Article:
Anirban Bhattacharya, the author of The Deadly Dozen, grew up in a boarding school called Dr Graham’s Homes in Kalimpong which is near Darjeeling. He studied BA English at St Xaviers College Kolkata and Did my Masters in Mass Comm from MCRC Jamia, New Delhi.
He’s been a director, producer and Head of Content at Channel [v] and also worked with The Walt Disney Company (India) as Head of Non Fiction. He’s a Co-creator and Producer of Savdhaan India and has Produced shows like Fear Files and Ishq Kills for Zee and Star Plus.
Anirban is also a standup comedian who made his debut at The Comedy Store Mumbai. He performed his solo show Don’t Mess With The Bong in Mumbai, Pune, Shillong.
He is an actor debuted in Yashraj’s Sui Dhaaga; and will soon be seen in Mission Mangal.
TBE: Tell us about your book, can you share with us something about the book that isn’t in the blurb?
Anirban Bhattacharya: It is the most definitive book on Indian Serial Killers. For the first time a book deep-dives into the lives and minds of these killers. It is a shocking, gruesome, no-holds barred look at the heinous crimes committed by these serial killers.
TBE: Why did you choose to write on this intense subject for your debut book?
Anirban Bhattacharya: I have always loved the genre of crime and I have co-created one of the most popular true crime series on TV – Savdhaan India, and have been producing it since 2012. So I was already living and breathing the genre 24×7. I realised that most people perceive Serial Killers as a western phenomenon. Secondly, many of us aren’t aware that there have been serial killers in India. And thirdly, there wasn’t a comprehensive book that really went into the details of these serial killers. So I decided to write a book that would really be detailed telling of their crimes, their motives and how they were caught.
And when my literary agent The Book Bakers presented the idea to Penguin India, the publishers loved it. Absolutely blessed to have a literary debut as a Penguin author! I couldn’t believe it when they said yes!! Imagine as a kid I used to read Penguin books and suddenly I was writing for the publishing giant!! Surreal!!
TBE: What was your writing process for this book?
Anirban Bhattacharya: As it is a true crime book I had to really be thorough with my research. I realised that I had to approach the project one story at a time or else I would go insane! So I would spend two weeks just researching, collating information, talking to people regarding the case. And then spend another week or so writing that particular story. And then move on to the next. If I managed to get additional information on a story later, I would go back and add that and rewrite portions.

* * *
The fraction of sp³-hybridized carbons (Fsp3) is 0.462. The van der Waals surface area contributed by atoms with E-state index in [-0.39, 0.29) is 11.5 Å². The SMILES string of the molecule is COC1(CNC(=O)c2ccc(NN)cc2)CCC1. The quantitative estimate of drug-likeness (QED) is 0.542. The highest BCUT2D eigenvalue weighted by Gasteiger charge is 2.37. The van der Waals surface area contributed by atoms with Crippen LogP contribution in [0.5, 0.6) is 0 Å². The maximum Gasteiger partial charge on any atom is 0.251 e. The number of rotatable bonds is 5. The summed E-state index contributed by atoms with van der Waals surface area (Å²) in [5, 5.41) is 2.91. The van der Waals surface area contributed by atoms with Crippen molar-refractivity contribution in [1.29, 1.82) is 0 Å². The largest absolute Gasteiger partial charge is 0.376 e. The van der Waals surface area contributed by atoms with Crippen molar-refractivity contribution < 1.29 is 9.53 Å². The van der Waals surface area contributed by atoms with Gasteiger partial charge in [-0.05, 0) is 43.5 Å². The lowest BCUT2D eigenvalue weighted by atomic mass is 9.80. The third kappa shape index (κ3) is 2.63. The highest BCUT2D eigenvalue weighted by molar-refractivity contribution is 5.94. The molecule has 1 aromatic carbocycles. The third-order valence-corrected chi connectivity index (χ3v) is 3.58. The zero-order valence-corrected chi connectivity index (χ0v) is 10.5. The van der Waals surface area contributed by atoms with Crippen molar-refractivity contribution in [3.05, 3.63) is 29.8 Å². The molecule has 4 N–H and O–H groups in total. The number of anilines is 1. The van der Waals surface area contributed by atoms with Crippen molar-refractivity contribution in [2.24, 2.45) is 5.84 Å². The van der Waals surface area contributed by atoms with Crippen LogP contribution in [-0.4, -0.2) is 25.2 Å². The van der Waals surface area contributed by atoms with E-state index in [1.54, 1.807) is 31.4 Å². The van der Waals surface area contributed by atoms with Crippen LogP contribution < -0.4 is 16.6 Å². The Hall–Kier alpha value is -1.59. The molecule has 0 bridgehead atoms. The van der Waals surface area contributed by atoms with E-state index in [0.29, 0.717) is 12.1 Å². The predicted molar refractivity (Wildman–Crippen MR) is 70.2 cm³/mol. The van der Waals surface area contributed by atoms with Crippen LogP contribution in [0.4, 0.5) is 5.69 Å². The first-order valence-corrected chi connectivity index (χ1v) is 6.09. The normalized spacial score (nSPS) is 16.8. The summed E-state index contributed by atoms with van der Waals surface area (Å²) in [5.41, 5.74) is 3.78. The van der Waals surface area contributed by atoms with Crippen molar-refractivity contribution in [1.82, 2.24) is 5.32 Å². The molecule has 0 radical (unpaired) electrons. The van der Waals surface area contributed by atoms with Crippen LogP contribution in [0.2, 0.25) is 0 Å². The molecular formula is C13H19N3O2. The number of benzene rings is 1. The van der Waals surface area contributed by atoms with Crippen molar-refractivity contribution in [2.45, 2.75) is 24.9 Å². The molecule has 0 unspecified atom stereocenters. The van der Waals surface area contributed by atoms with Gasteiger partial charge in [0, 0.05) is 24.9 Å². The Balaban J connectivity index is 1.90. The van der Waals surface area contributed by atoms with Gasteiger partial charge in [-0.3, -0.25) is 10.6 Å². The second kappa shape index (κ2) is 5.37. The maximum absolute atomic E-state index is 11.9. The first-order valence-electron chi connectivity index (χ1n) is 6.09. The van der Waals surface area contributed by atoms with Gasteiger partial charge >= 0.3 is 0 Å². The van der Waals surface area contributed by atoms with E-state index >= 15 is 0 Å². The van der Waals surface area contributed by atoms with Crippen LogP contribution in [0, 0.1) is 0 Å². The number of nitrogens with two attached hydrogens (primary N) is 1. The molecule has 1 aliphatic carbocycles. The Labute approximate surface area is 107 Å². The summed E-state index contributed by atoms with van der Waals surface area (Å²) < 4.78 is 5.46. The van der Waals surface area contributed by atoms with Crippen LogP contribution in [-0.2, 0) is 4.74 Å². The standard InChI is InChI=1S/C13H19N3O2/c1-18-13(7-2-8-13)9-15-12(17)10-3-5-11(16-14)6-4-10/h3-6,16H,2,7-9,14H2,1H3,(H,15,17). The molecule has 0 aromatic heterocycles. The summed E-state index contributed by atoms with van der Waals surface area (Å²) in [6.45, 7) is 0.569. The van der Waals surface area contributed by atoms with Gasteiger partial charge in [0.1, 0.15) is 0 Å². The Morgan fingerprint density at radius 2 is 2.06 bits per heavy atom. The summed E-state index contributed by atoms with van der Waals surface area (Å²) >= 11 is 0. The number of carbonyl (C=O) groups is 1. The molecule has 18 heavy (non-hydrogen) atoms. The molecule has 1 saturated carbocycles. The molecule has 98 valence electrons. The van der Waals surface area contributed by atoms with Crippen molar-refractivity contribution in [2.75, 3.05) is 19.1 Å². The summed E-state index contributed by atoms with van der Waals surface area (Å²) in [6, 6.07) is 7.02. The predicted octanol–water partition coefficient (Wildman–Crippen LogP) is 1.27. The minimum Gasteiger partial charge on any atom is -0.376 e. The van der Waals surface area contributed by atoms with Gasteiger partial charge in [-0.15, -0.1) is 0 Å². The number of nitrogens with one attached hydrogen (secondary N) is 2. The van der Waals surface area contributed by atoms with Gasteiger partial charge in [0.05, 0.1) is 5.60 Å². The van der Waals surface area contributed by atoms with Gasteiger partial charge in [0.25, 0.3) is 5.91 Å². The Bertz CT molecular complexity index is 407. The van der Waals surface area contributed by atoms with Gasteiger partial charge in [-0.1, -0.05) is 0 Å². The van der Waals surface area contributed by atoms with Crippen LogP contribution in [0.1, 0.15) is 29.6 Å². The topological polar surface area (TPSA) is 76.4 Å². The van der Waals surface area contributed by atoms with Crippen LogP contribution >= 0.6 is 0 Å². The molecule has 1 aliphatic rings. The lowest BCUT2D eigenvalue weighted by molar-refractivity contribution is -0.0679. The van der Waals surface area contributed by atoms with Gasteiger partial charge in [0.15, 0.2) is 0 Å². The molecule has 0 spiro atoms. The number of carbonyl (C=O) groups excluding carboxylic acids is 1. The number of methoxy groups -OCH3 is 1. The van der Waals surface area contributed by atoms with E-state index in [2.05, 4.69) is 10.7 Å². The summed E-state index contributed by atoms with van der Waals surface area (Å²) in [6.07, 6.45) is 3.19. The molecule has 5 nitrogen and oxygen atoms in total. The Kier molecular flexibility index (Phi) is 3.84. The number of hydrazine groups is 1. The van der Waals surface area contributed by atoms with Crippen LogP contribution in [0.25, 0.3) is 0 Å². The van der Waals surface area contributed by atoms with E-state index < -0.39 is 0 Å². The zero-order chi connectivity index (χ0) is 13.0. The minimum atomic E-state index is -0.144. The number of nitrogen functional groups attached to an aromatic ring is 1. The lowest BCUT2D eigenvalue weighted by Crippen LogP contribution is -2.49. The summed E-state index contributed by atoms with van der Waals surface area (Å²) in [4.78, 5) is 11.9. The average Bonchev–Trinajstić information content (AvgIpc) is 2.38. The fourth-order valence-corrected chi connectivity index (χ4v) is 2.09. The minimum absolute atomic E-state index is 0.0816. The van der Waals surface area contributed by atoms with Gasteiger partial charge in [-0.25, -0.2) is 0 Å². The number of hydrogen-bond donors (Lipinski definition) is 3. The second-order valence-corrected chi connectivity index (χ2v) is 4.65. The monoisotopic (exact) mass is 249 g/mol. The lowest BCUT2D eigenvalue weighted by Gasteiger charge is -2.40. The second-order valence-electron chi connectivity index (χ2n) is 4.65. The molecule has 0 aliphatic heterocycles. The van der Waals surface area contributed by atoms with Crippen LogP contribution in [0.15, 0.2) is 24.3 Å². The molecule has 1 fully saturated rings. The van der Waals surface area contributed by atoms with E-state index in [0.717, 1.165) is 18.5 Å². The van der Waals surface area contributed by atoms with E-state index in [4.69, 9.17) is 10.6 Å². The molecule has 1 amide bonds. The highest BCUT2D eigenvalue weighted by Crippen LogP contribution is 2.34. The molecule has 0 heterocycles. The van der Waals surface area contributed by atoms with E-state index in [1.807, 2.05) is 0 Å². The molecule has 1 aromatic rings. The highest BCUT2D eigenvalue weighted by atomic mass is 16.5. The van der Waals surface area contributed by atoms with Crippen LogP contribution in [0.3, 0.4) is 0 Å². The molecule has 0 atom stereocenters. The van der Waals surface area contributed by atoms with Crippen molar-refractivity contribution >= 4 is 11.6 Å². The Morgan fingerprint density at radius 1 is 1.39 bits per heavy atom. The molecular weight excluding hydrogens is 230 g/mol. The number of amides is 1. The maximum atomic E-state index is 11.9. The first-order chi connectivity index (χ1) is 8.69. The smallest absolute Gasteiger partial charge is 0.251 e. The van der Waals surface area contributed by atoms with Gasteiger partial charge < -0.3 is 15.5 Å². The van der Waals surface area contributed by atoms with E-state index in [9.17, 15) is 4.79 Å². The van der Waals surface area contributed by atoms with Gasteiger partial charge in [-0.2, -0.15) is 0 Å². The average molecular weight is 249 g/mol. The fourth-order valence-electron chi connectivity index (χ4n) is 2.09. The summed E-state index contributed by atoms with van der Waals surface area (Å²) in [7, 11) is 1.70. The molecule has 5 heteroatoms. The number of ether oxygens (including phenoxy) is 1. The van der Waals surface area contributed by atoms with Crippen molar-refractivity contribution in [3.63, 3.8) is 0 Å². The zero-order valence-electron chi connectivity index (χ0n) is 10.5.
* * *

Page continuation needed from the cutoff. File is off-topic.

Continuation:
TBE: How long did it take you to write this book?
Anirban Bhattacharya: I have a full time job as the Creative Head of my production house. and I am also a stand-up comedian. So the only time I got for myself to write this book was from 11pm to 4am everyday. I would then go to sleep at 4:30am or 5am and wake up at 9am and head to work by 10am. I followed this routine for a year to complete the book. It was a labour of love and I knew that sleepless nights were necessary if I had to deliver a good book and be on time.
TBE: Which is your most favorite(!) Story from this collection? and why?
Anirban Bhattacharya: I loved writing the Nithari case because it is by far the most complicated case in the book with numerous conspiracy theories and alleged angles to the story. It is like Kurosawa’s Rashomon – there is an event and then there are versions of it from different perspectives and all of them could be the truth!
And the other one I really loved writing was Beer-Man. I deliberately wrote it in a very tongue-in-cheek manner to go with the failed efforts to catch the real killer.
TBE: During your journey from the idea of this book to the publication, what was the most difficult thing you faced? Is there anything you find particularly challenging in your writing?
Anirban Bhattacharya: Researching was tough. But I think the most difficult challenge was to keep my own sanity. Every story that I researched unearthed the most heinous murders. There were children slaughtered and raped, infants whose skills were smashed in. It was horrible! And researching and writing about such cold blooded killers night after night took a toll on me mentally. I remember when I was writing about Anjanabai and her two daughters Seema and Renuka who used to kidnap infants and smash their skulls – I became physically ill. I vomited while writing it. It was so disgusting and macabre.
And as parent I was scared and I could feel the immense pain that hundreds of parents had experienced after their children were snatched away from them. This world is not an ideal place. It’s horrible!
Challenging factor was I wanted to ensure that I was able to tell a story rather than be inundated with facts and data and end up appearing to be like a news report. I had to make each story interesting and have its own flavour and narrative. So I included languages of the places that the criminal operated in. So there are dialogues in Bengali, Assamese, Kannada, Tamil, Punjabi, Malayalam, Marathi. I wanted the reader to feel like he/she was in the milieu experiencing the wretchedness.
TBE: According to you what is the most challenging thing for budding writer?
Anirban Bhattacharya: Publishing Contract! I was blessed that I had a literary agent like The Book Bakers representing me who are very good at what they do. That really helped my pitch to reach the correct publishers. And so it reached the right editor at the biggest publishing house in the country and within a month of submission of pitch I had a contract in my hand! Without an agent it would have taken a lot more time.
Next is Discipline!! As a budding writer you have to keep at it. A friend and mentor of mine, the actor and author Jayant Kripalani told me – you have to sit at the desk everyday at the same time. It doesn’t matter if you write nothing – you have to be there. In Landmark Forum there is a term called Being on Court. So as a budding writer one has to be on court, turn up every single day to play the game.
TBE: How did you celebrate the publishing of your first book?